The Internet of Energy

What Aclara is doing by consolidating various sensors types—and a meter is just another sensor in the grid—into its product line is demonstrating its commitment to going beyond meter reading and boldly into the broader Internet of Things—or Energy—to make its platform more valuable and deepen its reach with utility decision makers. I wouldn’t be surprised to see more announcements from Aclara, perhaps related to software or analytics that leverage the underlying network and devices now incorporated in the company’s stable of products.

 

Harder, Better, Faster, and Stronger Communications Networks

— December 17, 2015

A few months back I wrote a blog entitled “The Comms Are the Cloud,” where I suggested that utilities intent upon enjoying the full potential of the coming Energy Cloud need to develop more holistic communications strategies—specifically, they’ll need enterprisewide, low latency, high bandwidth networks in order to get there.

This is a tough nut for utilities because over the years innumerable ad hoc, application-specific networks have been deployed. Even relatively new advanced metering infrastructure (AMI) networks were built largely with meter reading in mind, and many of the underlying technologies used stumble when tasked with broader distribution automation applications—and forget about teleprotection.

That needs to change. Globally, AMI penetration is still relatively low. While many utilities are running fiber or setting up microwave links to their second-tier substations, further out in the grid, connectivity is generally comprised of a hodgepodge of incompatible, location or task-specific networks. Most often, if AMI is present, it’s the only network.

The challenges are many. For one, licensed spectrum is not something that very many utilities own—and many don’t care to. Certainly spectrum prices can be high, although Salt River Project (SRP) and a handful of other utilities have recently made the plunge; SRP is planning to put its distribution automation applications on licensed 700 MHz spectrum that it bought for about $0.75/MHz POP, or an estimated $6.5 million. But unlicensed spectrum brings the risk of interference; as the Internet of Things proliferates, that spectrum could get dangerously clogged.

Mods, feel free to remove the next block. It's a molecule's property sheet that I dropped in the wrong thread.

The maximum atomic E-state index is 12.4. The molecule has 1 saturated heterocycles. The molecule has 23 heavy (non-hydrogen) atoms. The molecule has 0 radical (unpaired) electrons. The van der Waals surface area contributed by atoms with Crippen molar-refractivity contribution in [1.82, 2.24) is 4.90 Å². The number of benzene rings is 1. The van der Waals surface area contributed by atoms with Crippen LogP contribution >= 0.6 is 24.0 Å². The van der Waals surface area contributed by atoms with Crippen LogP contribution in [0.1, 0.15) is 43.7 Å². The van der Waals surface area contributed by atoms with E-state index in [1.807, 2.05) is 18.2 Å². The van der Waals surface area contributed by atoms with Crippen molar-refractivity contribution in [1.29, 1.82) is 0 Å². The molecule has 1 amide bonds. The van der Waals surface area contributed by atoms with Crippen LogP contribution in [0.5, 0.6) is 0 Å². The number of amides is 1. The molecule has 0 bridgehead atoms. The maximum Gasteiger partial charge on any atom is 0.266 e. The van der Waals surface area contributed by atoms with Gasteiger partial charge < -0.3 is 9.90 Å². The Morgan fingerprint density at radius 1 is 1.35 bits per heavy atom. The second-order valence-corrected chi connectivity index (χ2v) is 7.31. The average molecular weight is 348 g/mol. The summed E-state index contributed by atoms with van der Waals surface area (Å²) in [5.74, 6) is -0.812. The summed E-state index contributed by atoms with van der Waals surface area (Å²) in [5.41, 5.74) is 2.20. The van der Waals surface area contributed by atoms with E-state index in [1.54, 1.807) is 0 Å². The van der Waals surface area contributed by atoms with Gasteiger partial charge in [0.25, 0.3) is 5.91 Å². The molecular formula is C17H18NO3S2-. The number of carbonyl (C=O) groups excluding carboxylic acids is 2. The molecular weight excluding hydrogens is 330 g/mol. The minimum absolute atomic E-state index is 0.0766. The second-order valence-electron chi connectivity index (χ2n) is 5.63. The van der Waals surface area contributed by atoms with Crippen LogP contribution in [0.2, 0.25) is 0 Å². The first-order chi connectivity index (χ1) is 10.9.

Crossing the Great Divide

Meanwhile, the major telecommunications service providers and infrastructure vendors are moving ahead with the next generation of wireless technology. 5G hasn’t been clearly defined by standards bodies, but Verizon announced back in September that it will be testing its 5G network in 2016 and intends to begin commercial deployment in 2017. It has partnered with communications heavyweights like Alcatel-Lucent, Cisco, Ericsson, and others to man its innovation centers and bring the technology to market. Verizon says its 5G network will offer throughput that is 50 times greater than its current 4G LTE network.

But while these telecommunications leaders work toward the next big thing, utilities are largely still reliant upon older communications technologies. There have been some announcements related to 4G-based offerings, and a growing number of utilities are looking to leverage 4G’s low latency. But many utilities are still reluctant to use public carrier networks for their critical applications. Instead they build their own—but is there any utility out there as good as a Verizon or AT&T when it comes building communications networks?

Some large utilities are beginning to reevaluate their communications strategies, but the IT/OT silos that segment utility divisions on so many other fronts are also very much alive when it comes to the communications networks. Retail (AMI) teams don’t want to share their network with the distribution operations folks, and the distribution operations folks may not want to let other applications ride on their distribution automation networks.

At the end of the day there are several points I want to make, and I intend to bring them up again and again in 2016. Utilities need to consider their networking strategy in a holistic manner. Utilities should consider spectrum ownership in their long-term planning. And utilities should reconsider their reluctance to rely upon public networks. Without robust, holistic communications, your utility can’t participate in the Energy Cloud.

Perhaps Daft Punk said it best:  Work it, Harder, Make it, Better, Do it, Faster, Makes Us, Stronger.